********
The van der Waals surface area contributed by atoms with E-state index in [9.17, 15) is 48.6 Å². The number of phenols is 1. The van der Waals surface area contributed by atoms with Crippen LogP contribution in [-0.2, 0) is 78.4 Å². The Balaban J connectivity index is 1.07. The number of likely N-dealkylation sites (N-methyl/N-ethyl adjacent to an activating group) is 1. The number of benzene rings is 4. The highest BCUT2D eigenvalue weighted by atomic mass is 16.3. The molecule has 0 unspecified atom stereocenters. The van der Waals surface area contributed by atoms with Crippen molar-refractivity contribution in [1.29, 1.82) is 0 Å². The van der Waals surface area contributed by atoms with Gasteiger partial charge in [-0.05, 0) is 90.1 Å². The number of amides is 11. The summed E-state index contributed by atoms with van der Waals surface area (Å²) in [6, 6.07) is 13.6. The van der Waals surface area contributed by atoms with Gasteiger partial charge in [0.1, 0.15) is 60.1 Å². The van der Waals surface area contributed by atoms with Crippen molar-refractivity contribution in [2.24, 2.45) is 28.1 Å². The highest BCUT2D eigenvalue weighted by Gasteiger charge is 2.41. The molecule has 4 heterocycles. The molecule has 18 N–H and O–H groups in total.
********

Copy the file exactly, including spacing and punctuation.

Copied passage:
The van der Waals surface area contributed by atoms with E-state index in [9.17, 15) is 48.6 Å². The number of phenols is 1. The van der Waals surface area contributed by atoms with Crippen LogP contribution in [-0.2, 0) is 78.4 Å². The Balaban J connectivity index is 1.07. The number of likely N-dealkylation sites (N-methyl/N-ethyl adjacent to an activating group) is 1. The number of benzene rings is 4. The highest BCUT2D eigenvalue weighted by atomic mass is 16.3. The molecule has 0 unspecified atom stereocenters. The van der Waals surface area contributed by atoms with Crippen molar-refractivity contribution in [1.29, 1.82) is 0 Å². The van der Waals surface area contributed by atoms with Gasteiger partial charge in [-0.05, 0) is 90.1 Å². The number of amides is 11. The summed E-state index contributed by atoms with van der Waals surface area (Å²) in [6, 6.07) is 13.6. The van der Waals surface area contributed by atoms with Gasteiger partial charge in [0.1, 0.15) is 60.1 Å². The van der Waals surface area contributed by atoms with Crippen molar-refractivity contribution in [2.24, 2.45) is 28.1 Å². The highest BCUT2D eigenvalue weighted by Gasteiger charge is 2.41. The molecule has 4 heterocycles. The molecule has 18 N–H and O–H groups in total.